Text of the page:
Raoul De Keyser: Whitechapel Art Gallery, London.
What makes De Keyser's paintings so timely, so attractive to younger artists, may be their self-conscious vulnerability, their sense of unfoundedness and indifference to "the discourse," the talking points that can so easily distract from the deeper problem they merely point to: that everything about art, as Theodor Adorno once said, "has become problematic: its inner life, its relation to society, even its right to exist." Not that De Keyser looks to be agonizing about this, mind you--even that would be to give it a sort of false importance. But certain of De Keyser's works, where, as Adrian Searle puts it in his catalogue essay, "nothing seems to remain except residue," speak as poignantly to this condition as one could imagine, and all the more so as De Keyser does not make a method or a fetish of it. His response to the situation of painting eschews melodrama, opting (here Searle borrows from Susan Sontag's description of the Romanian aphorist E.M. Cioran) for "nuance, irony, and refinement." At the same time, there is very little sense of development in De Keyser's oeuvre; a painting from the late '70s can look very much like one made today. Yet he certainly does get better, in the sense that the more recent paintings are more clearly or intensely what the earlier ones already were--only now more nuanced, more ironic, more refined. And surprisingly, De Keyser's consistency coexists with an extreme liberty.
With De Keyser, painting becomes what it has hardly ever been--something like what Gilles Deleuze called a minor language, or in Manny Farber's more resonant phrase, a termite art. The paintings, generally of modest scale, don't look like they were made with top-of-the-line paints or with the most solid of stretchers; there's an iffiness about them that seems to go right down to their materials. There is often something a bit grimy or blanched about their color, as if they didn't want to be too noticeable. The paint handling can look almost slapdash, and where it becomes more vigorous, this can be read as betraying frustration rather than insouciant bravura. And yet that slapdash handling gradually begins to seem surpassingly sensitive--or is it? The grubby color, fresh and beautifully calibrated--but is it, really? The sense of doubt never quite goes away. These are paintings on the edge of emptiness, of awkwardness, of a sort of visual inaudibility, and even when you see them as beautiful--as I do--their beauty somehow incorporates rather than banishes those qualities and therefore always feels threatened from within.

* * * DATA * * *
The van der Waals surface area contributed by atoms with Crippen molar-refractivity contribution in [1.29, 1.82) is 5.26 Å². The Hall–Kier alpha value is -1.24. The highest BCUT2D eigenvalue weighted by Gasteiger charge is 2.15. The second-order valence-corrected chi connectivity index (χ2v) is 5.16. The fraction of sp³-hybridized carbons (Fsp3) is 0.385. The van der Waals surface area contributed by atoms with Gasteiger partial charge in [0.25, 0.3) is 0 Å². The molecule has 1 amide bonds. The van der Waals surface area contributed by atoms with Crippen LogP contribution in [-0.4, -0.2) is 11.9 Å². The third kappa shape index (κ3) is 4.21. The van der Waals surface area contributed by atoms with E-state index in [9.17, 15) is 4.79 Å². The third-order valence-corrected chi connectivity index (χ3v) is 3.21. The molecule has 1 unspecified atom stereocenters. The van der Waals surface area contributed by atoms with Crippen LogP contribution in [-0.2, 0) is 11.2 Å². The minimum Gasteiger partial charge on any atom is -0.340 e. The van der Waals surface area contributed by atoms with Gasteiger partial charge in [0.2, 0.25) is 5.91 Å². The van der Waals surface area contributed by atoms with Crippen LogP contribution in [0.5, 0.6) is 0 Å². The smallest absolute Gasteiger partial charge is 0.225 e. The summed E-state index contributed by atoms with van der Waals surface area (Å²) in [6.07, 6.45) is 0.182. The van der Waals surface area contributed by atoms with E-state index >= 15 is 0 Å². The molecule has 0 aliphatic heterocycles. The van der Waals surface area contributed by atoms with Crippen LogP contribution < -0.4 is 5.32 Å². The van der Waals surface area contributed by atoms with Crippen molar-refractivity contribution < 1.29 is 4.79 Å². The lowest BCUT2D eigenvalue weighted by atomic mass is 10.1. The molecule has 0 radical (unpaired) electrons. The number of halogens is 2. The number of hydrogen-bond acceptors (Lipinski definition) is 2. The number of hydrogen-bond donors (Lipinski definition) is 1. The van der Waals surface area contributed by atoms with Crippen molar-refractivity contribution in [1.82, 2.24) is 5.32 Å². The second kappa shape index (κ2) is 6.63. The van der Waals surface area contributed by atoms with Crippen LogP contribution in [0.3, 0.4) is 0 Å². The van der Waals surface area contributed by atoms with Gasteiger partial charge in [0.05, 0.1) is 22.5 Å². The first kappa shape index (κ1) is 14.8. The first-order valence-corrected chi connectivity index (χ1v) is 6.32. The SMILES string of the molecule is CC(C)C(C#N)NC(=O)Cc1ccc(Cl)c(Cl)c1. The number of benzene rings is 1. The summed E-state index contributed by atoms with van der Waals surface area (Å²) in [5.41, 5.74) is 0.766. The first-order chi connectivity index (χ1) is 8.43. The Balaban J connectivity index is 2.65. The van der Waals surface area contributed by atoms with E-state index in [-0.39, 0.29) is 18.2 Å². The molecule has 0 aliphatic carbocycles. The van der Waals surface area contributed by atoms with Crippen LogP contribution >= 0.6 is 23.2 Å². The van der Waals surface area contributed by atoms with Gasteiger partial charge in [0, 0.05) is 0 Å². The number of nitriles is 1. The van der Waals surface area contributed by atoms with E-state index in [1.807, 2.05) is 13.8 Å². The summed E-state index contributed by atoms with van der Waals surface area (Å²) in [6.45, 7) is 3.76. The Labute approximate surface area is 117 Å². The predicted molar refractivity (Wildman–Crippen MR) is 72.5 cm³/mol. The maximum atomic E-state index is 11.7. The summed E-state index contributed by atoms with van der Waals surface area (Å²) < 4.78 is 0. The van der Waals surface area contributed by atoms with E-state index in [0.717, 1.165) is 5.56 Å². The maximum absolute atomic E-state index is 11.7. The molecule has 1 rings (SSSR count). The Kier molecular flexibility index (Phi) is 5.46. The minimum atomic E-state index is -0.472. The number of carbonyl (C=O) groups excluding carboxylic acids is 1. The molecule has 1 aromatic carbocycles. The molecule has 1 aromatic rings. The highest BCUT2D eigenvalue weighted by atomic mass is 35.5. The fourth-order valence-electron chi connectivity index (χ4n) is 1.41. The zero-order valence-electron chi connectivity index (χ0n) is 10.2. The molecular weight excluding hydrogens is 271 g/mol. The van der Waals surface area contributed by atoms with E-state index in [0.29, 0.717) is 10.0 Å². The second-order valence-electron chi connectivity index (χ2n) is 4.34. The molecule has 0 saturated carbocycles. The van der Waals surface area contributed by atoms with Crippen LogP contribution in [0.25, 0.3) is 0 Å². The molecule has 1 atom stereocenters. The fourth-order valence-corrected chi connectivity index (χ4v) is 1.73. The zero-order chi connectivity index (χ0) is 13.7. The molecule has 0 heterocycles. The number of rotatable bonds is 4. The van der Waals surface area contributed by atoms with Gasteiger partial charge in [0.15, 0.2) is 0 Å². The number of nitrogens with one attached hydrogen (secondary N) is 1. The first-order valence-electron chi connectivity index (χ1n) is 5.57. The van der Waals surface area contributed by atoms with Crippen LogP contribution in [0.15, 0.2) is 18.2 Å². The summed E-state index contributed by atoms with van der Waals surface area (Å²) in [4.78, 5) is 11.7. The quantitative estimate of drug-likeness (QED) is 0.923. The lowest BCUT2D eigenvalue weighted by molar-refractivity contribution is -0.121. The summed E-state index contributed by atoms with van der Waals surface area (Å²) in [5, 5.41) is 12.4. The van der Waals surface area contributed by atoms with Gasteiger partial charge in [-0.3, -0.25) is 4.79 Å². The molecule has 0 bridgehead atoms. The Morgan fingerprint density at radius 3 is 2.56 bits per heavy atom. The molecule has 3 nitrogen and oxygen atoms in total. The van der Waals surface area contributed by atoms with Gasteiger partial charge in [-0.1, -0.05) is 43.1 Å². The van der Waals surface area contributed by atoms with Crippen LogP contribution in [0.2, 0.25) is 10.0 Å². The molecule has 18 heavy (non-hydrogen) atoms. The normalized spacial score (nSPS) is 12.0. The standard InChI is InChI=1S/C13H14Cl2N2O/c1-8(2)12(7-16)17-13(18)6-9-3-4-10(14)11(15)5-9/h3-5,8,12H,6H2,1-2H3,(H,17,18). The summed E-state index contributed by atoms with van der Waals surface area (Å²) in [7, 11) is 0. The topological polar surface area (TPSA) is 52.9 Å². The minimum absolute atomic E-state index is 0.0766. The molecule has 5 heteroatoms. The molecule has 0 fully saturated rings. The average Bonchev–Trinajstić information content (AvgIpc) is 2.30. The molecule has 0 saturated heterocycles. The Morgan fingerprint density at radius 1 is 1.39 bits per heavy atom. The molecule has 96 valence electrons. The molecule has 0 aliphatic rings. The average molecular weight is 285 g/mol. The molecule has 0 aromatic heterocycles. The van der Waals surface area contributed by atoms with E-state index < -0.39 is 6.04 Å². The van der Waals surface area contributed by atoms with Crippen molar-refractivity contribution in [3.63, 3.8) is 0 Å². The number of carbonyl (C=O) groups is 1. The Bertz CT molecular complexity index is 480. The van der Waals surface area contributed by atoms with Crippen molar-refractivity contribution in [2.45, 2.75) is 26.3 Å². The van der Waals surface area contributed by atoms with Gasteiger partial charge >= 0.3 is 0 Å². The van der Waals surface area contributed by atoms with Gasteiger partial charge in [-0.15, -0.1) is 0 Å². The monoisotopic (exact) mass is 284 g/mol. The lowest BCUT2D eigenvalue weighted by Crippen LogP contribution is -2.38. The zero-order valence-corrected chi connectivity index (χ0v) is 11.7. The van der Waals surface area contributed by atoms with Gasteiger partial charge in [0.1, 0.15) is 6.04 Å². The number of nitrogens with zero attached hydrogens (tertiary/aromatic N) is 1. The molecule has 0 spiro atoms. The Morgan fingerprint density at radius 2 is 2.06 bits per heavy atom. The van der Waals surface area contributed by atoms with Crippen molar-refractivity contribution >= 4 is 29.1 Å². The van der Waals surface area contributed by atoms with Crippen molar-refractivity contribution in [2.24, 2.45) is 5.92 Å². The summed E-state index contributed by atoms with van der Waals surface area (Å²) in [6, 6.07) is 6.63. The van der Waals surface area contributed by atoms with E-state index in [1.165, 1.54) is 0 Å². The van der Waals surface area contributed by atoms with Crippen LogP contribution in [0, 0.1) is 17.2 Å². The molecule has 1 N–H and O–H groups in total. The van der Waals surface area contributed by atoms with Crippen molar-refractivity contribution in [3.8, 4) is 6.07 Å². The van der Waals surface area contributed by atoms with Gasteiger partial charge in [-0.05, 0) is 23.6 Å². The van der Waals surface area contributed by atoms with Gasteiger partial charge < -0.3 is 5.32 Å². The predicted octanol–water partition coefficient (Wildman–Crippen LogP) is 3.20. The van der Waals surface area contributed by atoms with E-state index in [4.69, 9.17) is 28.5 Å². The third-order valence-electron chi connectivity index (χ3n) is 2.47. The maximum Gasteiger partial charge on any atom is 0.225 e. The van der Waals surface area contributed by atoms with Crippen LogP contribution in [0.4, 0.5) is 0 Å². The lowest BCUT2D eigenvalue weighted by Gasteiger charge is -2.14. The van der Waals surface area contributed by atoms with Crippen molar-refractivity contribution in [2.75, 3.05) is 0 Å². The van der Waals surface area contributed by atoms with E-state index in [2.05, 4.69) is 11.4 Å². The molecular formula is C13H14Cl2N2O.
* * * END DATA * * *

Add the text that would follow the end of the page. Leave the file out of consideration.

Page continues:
"Raoul De Keyser" (curated by Hendrik Driessen, director, De Pont Foundation; Ulrich Loock, deputy director, Fundacao de Serralves; and Anthony Spira, curator, Whitechapel Art Gallery) travels to the Musee Departemental d'Art Contemporain de Rochechouart, June 5-Aug. 29; De Pont Foundation, Tilburg, Sept. 11-Jan. 9, 2005; Fundacao de Serralves, Porto, Jan. 2005-Apr. 2005; Kunstmuseum St. Gallen, May 2005-Aug. 2005.
Barry Schwabsky is a London-based critic.
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|Title Annotation:||retrospective of paintings from 1963 to the present|
|Date:||Jun 22, 2004|
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